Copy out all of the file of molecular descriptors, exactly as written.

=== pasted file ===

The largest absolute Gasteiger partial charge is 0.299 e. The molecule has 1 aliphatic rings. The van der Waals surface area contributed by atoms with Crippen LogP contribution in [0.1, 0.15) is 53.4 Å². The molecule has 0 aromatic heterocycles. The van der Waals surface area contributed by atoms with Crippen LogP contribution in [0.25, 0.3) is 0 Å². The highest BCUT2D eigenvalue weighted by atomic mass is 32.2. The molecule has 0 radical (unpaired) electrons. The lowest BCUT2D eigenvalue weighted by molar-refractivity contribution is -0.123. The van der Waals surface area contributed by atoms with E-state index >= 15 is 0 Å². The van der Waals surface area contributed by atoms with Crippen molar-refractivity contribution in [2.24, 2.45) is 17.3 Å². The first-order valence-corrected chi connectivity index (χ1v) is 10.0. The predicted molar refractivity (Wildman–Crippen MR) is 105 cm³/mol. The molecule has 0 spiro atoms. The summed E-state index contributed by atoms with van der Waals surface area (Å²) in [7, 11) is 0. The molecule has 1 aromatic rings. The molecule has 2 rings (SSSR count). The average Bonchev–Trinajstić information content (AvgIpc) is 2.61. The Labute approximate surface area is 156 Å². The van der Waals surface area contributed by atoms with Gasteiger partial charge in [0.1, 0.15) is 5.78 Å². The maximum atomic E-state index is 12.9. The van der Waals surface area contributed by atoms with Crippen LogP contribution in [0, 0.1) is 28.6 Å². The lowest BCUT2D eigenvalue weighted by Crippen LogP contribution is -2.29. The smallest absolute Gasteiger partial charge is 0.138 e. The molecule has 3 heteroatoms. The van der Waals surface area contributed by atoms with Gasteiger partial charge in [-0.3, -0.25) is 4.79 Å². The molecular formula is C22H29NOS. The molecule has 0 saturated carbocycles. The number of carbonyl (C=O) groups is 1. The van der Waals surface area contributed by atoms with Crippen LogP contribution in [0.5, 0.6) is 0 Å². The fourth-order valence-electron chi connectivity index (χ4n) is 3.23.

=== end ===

The largest absolute Gasteiger partial charge is 0.299 e. The molecule has 1 aliphatic rings. The van der Waals surface area contributed by atoms with Crippen LogP contribution in [0.1, 0.15) is 53.4 Å². The molecule has 0 aromatic heterocycles. The van der Waals surface area contributed by atoms with Crippen LogP contribution in [0.25, 0.3) is 0 Å². The highest BCUT2D eigenvalue weighted by atomic mass is 32.2. The molecule has 0 radical (unpaired) electrons. The lowest BCUT2D eigenvalue weighted by molar-refractivity contribution is -0.123. The van der Waals surface area contributed by atoms with E-state index >= 15 is 0 Å². The van der Waals surface area contributed by atoms with Crippen molar-refractivity contribution in [2.24, 2.45) is 17.3 Å². The first-order valence-corrected chi connectivity index (χ1v) is 10.0. The predicted molar refractivity (Wildman–Crippen MR) is 105 cm³/mol. The molecule has 0 spiro atoms. The summed E-state index contributed by atoms with van der Waals surface area (Å²) in [7, 11) is 0. The molecule has 1 aromatic rings. The molecule has 2 rings (SSSR count). The average Bonchev–Trinajstić information content (AvgIpc) is 2.61. The Labute approximate surface area is 156 Å². The van der Waals surface area contributed by atoms with Gasteiger partial charge in [0.1, 0.15) is 5.78 Å². The maximum atomic E-state index is 12.9. The van der Waals surface area contributed by atoms with Crippen LogP contribution in [0, 0.1) is 28.6 Å². The lowest BCUT2D eigenvalue weighted by Crippen LogP contribution is -2.29. The smallest absolute Gasteiger partial charge is 0.138 e. The molecule has 3 heteroatoms. The van der Waals surface area contributed by atoms with Gasteiger partial charge in [-0.3, -0.25) is 4.79 Å². The molecular formula is C22H29NOS. The molecule has 0 saturated carbocycles. The number of carbonyl (C=O) groups is 1. The van der Waals surface area contributed by atoms with Crippen LogP contribution in [0.5, 0.6) is 0 Å². The fourth-order valence-electron chi connectivity index (χ4n) is 3.23.